1. First and foremost, if someone offers to stay with you immediately following the birth of your new baby, TAKE THEM UP ON IT.
While I was still pregnant and naïve to the ways of motherhood, I assumed that I wanted our little family to bond alone in the early days. Company can and should come LATER.
Wrong. So very wrong.
I have no hesitation in saying that if I didn’t have my mom and my mother-in-law staying with us off and on for the first 2-3 weeks that I would have completely jumped off a cliff. They were the ONLY way I was able to find a moment to do those necessary things during the day. Like bathing. Or remembering to sleep. Or eat. Or cooking me food to eat. Just remember they’ve done this before, and if you’re still here, well they must have done an okay job.
2. Modesty? What’s that??
Once upon a time I might have used the word ‘modest’ to describe myself. But once you push a baby out of your body, modesty takes on an entire new meaning. Breasts are no longer sexual. In any way. If you told me when I was pregnant that when my baby was 5 days old I would be walking around (quietly sobbing) with my nursing gown pulled down like a skirt—completely topless—in front of my mother-in-law, I would have told you that you had too much to drink. Now I’m not saying that happened, but just be ready, you know, just in case.
3. Understand that laundry will never be “done.”
My husband and I aren’t big on buying new clothes, so in my pre-baby days I did laundry pretty often, or risked being stuck with nothing to wear. So there were times when the hamper would be empty.
By the time I finish typing this sentence, the laundry hamper will acquire 6 new items that need washing.
I also used to wear outfits more than once before washing (gasp!) but now the idea is laughable. Why, do you ask? Because burp clothes get saturated every hour, onesies get pooped on. Swaddle blankets get sweated on. My shirts get spit-up on. Everything I own and wear gets breast milk on.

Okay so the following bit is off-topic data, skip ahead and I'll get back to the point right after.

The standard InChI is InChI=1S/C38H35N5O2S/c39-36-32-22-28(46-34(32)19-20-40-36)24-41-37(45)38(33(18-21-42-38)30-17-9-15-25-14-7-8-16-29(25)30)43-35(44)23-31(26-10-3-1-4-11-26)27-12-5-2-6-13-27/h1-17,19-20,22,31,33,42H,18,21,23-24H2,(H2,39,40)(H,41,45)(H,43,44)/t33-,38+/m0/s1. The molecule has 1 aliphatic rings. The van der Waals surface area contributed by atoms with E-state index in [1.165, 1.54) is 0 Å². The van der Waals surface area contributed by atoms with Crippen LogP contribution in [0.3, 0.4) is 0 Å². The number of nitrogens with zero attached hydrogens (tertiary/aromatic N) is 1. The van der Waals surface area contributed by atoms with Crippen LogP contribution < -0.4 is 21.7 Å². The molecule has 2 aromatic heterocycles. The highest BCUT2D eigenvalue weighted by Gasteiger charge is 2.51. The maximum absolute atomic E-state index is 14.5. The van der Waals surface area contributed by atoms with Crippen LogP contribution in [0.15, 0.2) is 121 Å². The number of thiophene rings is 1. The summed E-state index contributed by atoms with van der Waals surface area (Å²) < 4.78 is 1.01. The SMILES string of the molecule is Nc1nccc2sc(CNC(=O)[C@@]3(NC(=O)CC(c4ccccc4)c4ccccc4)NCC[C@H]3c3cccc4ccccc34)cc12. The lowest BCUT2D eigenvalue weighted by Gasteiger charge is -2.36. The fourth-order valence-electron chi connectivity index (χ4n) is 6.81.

Everything else gets peed on.
Needless to say, my husband doesn’t even comment anymore if he walks in the door and the baby is only in a diaper and I’m in my underwear.
Really, it makes perfect sense to just not wear clothes at all. But then I remember that little annoying thing about bleeding for 6 weeks post-partum, and also leaking breast milk continually for the foreseeable future, so it’s not going to happen. Just resign yourself to the fact that the washing machine will be running at all times during the day and night, and luckily the dryer puts the baby to sleep so it’s really not that big of a deal.
4. New life skills.
I never thought that being able to use my feet almost as efficiently as my hands would be something to brag about—but let me tell you, when you’ve got a sleeping baby (which feels like a 14 lb bag of wet sand) in your arms, being able to pick up a dropped pacifier with your toes feels like something to add onto your resume. Other contenders vying for a spot on the ol' resume include the ability to fold laundry in the dark, the dexterity to type an email with 2 fingers, and being able to withstand hours of non-stop crying without losing you ever-loving mind.
5. Shower = spa day
In my childless days, taking a shower was just part of a daily routine. Like brushing my teeth or going pee. Something I neither looked forward to nor dreaded. Just a part of my day.